Racism and Tradition (The Sinterklaas Case)

Recently in the Netherlands a group of people and the Dutch organisation NiNSee dented an old traditional celebration, namely Sinterklaas or Saint Nicolas in English. For generations Sinterklaas with Saint Nicolas as a gift giving Catholic saint, people celebrate the fifth of December as a day of cosiness, happiness and gifts. There is one strange detail, Saint Nicolas has a darker skinned helper called “Zwarte Piet” or in English “Black Pete”.

The origins of this helper are a bit vague. The helpers could have come from old North Africa, other parts of Afrika and there may be Arab origins but even that is speculation. There might be a link with Spain too. What is clear is that during Sinterklaas a white bearded bishop is assisted by dark-skinned helpers. Depending on the make up that skin is either darkish brown or simply black.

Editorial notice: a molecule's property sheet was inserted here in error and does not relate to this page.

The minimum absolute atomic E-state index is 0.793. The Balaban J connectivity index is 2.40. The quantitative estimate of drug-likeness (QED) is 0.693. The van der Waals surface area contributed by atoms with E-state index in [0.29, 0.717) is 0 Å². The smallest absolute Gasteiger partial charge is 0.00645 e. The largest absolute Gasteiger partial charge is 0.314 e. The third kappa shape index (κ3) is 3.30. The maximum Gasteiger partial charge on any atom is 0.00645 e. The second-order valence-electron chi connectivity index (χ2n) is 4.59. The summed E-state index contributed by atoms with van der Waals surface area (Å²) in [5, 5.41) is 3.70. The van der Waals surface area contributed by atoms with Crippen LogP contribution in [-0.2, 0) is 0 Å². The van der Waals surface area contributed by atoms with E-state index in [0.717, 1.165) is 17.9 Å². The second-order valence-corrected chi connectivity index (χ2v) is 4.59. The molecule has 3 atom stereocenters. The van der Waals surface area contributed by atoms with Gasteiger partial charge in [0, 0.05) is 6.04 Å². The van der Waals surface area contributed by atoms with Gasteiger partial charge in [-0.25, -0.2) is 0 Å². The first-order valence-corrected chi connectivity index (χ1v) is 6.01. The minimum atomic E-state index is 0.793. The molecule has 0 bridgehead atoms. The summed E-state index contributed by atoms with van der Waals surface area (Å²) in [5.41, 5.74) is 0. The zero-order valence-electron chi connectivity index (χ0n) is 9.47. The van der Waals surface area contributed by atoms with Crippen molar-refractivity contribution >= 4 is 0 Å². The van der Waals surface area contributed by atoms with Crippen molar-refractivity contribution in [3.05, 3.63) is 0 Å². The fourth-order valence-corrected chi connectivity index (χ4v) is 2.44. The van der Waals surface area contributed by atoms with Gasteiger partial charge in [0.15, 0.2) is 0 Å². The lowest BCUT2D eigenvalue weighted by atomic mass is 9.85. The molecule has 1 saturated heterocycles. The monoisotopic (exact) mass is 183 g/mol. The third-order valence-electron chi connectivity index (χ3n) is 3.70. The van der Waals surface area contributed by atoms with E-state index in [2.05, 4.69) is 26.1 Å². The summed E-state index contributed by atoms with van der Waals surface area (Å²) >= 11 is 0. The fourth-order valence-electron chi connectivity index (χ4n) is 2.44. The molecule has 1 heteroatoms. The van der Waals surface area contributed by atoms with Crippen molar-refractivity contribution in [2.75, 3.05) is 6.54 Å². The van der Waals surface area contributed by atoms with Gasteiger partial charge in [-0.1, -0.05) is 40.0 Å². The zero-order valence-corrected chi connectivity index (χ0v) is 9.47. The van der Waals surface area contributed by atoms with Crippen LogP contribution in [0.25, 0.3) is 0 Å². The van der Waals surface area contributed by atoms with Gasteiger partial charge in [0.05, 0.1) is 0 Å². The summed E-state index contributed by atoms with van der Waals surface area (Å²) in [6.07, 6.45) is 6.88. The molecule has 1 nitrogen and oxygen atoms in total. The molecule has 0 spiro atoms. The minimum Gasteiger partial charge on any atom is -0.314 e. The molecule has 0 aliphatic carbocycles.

The complaint about black Pete was simple. He is black and he is Saint Nicolas’ subordinate thus he reminds the complainers of past slavery. The link with slavery is one I can understand. Thing is it does not apply as Saint Nicolas and his black Petes bring and give presents to children and bring happiness in bringing people together. Basically a strange Christmas-like celebration reminds people of slavery.

I grew up in a religious family and traditions, as silly as they may be are just tradition. Celebrations can be absurd when you look at them with a critical eye. Traditions are old rituals that passed on from generation to generation and have strange and often archaic characteristics. Now the people and NiNSee who complained about Sinterklaas see racism in this old tradition.

The racism specifically, according to them enforces the stereotypical image of slaves doing work for a master apparently. I do not see racism, I see people helping people making others happy. During Sinterklaas the black Petes are not whipped. Even more, if the image of a black servant, helper or assistant is so provoking, they why do the complainers call it racism? Call it inequality and yes, they are right.

When racism is used to name and shame old traditions that are not racist the people complaining are after something else. In the case of Sinterklaas the Dutch judge sort of agreed with the complainers and NiNSee. They now have their attention at the cost of an otherwise harmless tradition.








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